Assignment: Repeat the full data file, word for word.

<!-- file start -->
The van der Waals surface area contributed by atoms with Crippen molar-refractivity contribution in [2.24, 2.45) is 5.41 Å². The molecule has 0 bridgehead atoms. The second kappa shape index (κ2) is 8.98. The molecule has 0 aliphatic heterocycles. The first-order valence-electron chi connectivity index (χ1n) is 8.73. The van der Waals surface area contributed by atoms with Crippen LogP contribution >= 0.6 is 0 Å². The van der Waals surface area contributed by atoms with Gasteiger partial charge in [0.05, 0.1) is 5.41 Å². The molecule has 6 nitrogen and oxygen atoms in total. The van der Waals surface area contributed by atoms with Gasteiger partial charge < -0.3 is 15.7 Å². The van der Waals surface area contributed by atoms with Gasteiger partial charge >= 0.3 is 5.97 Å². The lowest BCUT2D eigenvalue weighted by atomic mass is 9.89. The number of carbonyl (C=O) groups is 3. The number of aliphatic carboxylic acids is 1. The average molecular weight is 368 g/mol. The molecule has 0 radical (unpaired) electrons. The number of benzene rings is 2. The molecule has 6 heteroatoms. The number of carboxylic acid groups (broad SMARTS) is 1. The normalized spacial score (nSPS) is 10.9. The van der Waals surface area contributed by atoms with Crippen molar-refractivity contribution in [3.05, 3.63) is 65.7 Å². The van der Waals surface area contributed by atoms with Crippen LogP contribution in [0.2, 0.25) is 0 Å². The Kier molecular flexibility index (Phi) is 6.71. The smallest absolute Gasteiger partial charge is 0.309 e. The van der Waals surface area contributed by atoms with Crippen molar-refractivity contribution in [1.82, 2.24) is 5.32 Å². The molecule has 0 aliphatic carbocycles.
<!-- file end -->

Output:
The van der Waals surface area contributed by atoms with Crippen molar-refractivity contribution in [2.24, 2.45) is 5.41 Å². The molecule has 0 bridgehead atoms. The second kappa shape index (κ2) is 8.98. The molecule has 0 aliphatic heterocycles. The first-order valence-electron chi connectivity index (χ1n) is 8.73. The van der Waals surface area contributed by atoms with Crippen LogP contribution >= 0.6 is 0 Å². The van der Waals surface area contributed by atoms with Gasteiger partial charge in [0.05, 0.1) is 5.41 Å². The molecule has 6 nitrogen and oxygen atoms in total. The van der Waals surface area contributed by atoms with Gasteiger partial charge < -0.3 is 15.7 Å². The van der Waals surface area contributed by atoms with Gasteiger partial charge >= 0.3 is 5.97 Å². The lowest BCUT2D eigenvalue weighted by atomic mass is 9.89. The number of carbonyl (C=O) groups is 3. The number of aliphatic carboxylic acids is 1. The average molecular weight is 368 g/mol. The molecule has 0 radical (unpaired) electrons. The number of benzene rings is 2. The molecule has 6 heteroatoms. The number of carboxylic acid groups (broad SMARTS) is 1. The normalized spacial score (nSPS) is 10.9. The van der Waals surface area contributed by atoms with Crippen molar-refractivity contribution in [3.05, 3.63) is 65.7 Å². The van der Waals surface area contributed by atoms with Crippen LogP contribution in [0.2, 0.25) is 0 Å². The Kier molecular flexibility index (Phi) is 6.71. The smallest absolute Gasteiger partial charge is 0.309 e. The van der Waals surface area contributed by atoms with Crippen molar-refractivity contribution in [1.82, 2.24) is 5.32 Å². The molecule has 0 aliphatic carbocycles.